The possible involvement of IS, until ruled out, is deeply troubling.  The lack of credit for the bombings could be a deliberate strategy on the part of IS.  If they are indeed behind the attacks, the Islamic State might be trying to avoid drawing the direct wrath of Turkey.  IS’s territory shares long borders with Turkey and is reliant on foreign recruits and supplies being funneled through Turkey.  Turkey has faced harsh criticism for not doing more to stop the flow of foreign fighters, including those loyal to the Islamic State, across its southern border.  If IS has started targeting Istanbul, it may hard to thwart them.  Turkey would have to finally plug the leaks in its admittedly very long and hard to defend southern border.  Perhaps more dangerous are the IS sympathizers, both Turks and foreigners, already in Turkey.  As the attacks in Paris demonstrate, even terrorists already under suspicion by the state can manage to pull off deadly attacks.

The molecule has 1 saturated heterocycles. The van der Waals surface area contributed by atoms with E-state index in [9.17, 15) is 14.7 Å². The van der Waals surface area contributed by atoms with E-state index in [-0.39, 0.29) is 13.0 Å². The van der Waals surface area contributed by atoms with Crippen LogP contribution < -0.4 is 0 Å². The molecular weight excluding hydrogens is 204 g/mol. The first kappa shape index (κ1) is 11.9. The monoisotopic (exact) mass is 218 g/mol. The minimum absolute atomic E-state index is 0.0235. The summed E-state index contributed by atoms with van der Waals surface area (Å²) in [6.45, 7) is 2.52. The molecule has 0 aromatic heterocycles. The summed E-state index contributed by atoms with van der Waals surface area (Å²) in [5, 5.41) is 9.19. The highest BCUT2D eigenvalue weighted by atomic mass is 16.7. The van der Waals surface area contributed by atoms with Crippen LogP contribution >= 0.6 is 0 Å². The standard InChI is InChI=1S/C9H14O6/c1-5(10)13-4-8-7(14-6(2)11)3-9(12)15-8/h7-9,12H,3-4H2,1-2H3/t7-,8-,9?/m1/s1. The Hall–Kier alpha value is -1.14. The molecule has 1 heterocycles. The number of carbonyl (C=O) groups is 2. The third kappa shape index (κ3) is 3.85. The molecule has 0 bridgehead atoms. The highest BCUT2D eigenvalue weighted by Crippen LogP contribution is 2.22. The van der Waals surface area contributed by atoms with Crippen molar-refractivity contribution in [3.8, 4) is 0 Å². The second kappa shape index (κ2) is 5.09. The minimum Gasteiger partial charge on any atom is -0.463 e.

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What Lies Ahead for Turkey

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The massive storm of scandal that has enveloped Turkey for the last several weeks has finally begun to ebb.  In its wake it has left three ministerial resignations, a handful of defections from the AKP, a massively reshuffled cabinet and over a thousand dismissed or reassigned law enforcement officials.  Analysts seeking to predict what lies in store for Turkey in the months ahead have focused primarily on two questions: Will Erdogan ultimately survive this scandal? (see here and here) and Will this incident end up strengthening or weakening Turkish Democracy? (see here here here and here)